For sets, I usually rely on Alan's descriptions (which are incredibly detailed), but I also have a huge reference library that I use when designing places or devices. If Alan calls for an Art Deco-looking building, I get out my Art Deco books and start sketching from them until something gels. Other sets are just straight out of my head, such as the Strong family's Volcano base--I just made it up in my sketchbook, with the only constraints being that it had to look high-tech and have big balconies and picture windows.

Williams, III: I designed the look for Promethea based on some descriptions from Alan along with a great deal of help from wife Wendy. I wanted her to have a very detailed design, but at the same time, something simple. At least, that's what we were aiming for. And, to be honest, I really feel like that that's what we achieved. We tried to put a lot of thought into Promethea's design. She is a combination of Greek and Egyptian influences based on the different gods that the first Promethea's father believed in. The version of New York that we are presenting is whatever we want it to be. It is how we would imagine the essence of it. Not the literal reality of it. So it has this sense of futurism as well as a sense of history. Some buildings are modern in appearance and some seem old. The important thing to me is that no matter how strange and unusual the city appears to be is that everything has practical functionality to it. Even if the reader doesn't know what the function of some of the things they see is they still can tell that these things are there for a reason. It gives our imagined New York a sense of believability and realness even though it is all made up.

Ha: I designed all of the main team of Top Ten. Zander has designed most of the speaking characters after that. So characters like Shock Headed Peter and Girl One are mine, but Meester Easter and Carl "Frenzy" Fischmann are Zander's. Most of these characters were originally conceived by Alan, of course. Now that I think about it, though, this project was very freeing for my character design. It was the first time every design didn't have to look cutting edge and cool, so I could just go crazy. Toybox's look is based on Minneapolis punks (but without tattoos and piercings... or at least visible ones). Shock Headed Peter was based on how I look when I wear long underwear (a necessity this far north). I didn't realize it when I designed him, but Jeff Smax looks like Tom Strong with the colors reversed.

Veitch: While I know that Alan did very detailed plot and character proposals for much of the ABC line, with Greyshirt, he said to me "Well, I've got an idea for a gentleman dandy adventurer named Greyshirt," and that was about it. We shmoozed a lot on the phone, tossing ideas back and forth, until some things began to gel in Alan's mind. Stuff like Greyshirt's chain mail longjohns and the gas-powered appliances of Indigo City seemed to work nicely. Then I sat down and did some rough character designs and a single finished illustration (the "Monsters Everywhere!" shot that was used on the trading card) in which the pieces began to fall into place. That's where I got the particular look of his arched eyebrows and the tilt of his hat that nailed him for us. Alan conjured up the robot apes and the newspaper title ("Indigo City Sunset") and headline that signaled the feel he was looking for, and we were off and running!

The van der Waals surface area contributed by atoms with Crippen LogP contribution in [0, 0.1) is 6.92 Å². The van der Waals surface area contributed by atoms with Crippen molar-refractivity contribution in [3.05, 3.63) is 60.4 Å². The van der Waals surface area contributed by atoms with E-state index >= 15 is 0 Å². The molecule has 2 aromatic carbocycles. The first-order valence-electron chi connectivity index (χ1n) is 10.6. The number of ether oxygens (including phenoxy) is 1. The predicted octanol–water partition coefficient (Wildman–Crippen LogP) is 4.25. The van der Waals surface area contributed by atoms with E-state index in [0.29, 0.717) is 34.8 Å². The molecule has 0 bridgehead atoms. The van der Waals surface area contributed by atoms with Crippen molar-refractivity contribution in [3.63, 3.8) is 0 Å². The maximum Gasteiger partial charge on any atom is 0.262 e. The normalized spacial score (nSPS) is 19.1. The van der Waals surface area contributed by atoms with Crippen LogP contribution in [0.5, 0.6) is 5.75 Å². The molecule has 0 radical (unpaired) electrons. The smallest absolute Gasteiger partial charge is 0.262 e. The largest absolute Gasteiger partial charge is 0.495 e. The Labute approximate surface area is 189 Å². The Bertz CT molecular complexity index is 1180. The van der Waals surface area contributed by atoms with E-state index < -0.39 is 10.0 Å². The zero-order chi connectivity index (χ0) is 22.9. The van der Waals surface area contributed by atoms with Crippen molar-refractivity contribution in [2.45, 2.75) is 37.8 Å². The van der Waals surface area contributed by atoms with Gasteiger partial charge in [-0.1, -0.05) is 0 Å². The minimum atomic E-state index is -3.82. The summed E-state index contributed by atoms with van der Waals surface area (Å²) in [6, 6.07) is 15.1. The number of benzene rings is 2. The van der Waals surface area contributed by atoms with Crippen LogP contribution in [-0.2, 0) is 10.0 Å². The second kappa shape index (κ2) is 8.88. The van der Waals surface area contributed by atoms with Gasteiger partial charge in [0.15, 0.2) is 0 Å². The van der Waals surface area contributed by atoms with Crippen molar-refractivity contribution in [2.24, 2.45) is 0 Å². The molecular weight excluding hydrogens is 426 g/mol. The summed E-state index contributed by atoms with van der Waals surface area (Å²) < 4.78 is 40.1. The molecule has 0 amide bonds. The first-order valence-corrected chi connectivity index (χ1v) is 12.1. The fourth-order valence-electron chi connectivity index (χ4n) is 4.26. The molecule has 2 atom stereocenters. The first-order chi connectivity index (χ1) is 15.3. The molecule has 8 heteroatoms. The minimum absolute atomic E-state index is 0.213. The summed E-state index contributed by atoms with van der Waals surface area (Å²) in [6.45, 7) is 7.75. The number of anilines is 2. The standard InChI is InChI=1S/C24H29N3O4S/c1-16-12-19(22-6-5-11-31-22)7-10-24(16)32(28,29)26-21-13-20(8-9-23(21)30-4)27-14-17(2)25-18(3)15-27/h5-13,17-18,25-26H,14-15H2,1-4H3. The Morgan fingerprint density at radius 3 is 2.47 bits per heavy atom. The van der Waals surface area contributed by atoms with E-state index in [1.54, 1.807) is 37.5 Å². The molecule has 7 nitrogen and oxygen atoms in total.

Cannon: I designed a few characters here and there: Doctor Gromolko, Ernesto Gograh, The Word, Charon, Marta 'Boots' Wesson, Large Marge, April Showers, some of the real second stringer heroes and villains in the backgrounds, but I have been doing less of that as my role in Top Ten has moved to being simply layouts (as opposed to layouts/some pencils/some inks as with the first three issues). I provide a very conservative first look at each character as I lay them out on the pages, and Gene is welcome to make any changes he sees as necessary. Same thing with the layouts; I provide a conservative, very readable structure that Gene is at liberty to alter entirely.
There are two esthetics at work in Top Ten; one being that of the aging super-hero, no longer in shape, still continuing to wear lycra and gaudy colors, and the other being that of a more science-fictiony world, pulling in concepts like pulp heroes, robots, politics, etc. that makes it less of a satire of the state of comic books and more of a satire the modern world at large, as is the case with much science fiction. I tried to make my characters ones that were less like vestiges of 1960s super-hero comics and more like science-fictional urban dwellers, if that makes any sense. I try to clothe the characters I create in a functional manner, with any machine additions or super-type enhancements/deformities adapted to by the clothing for comfort and accessibility rather than for showmanship. The Word has a hi-fi speaker for the lower half of his face, but other than that looks very much like a portly businessman in an expensive suit and bowler hat. Charon is a paraplegic medical examiner that hasn't much in the way of personal grooming, but simply straps himself into a bipedal examining exoskeleton that is outwardly sterile and works by manipulating levers and switches within the arms of the skeleton. Despite all this talk, I certainly understand that the super-hero in-joke is fun and creates a great number of storylines and I yield to it for the most part.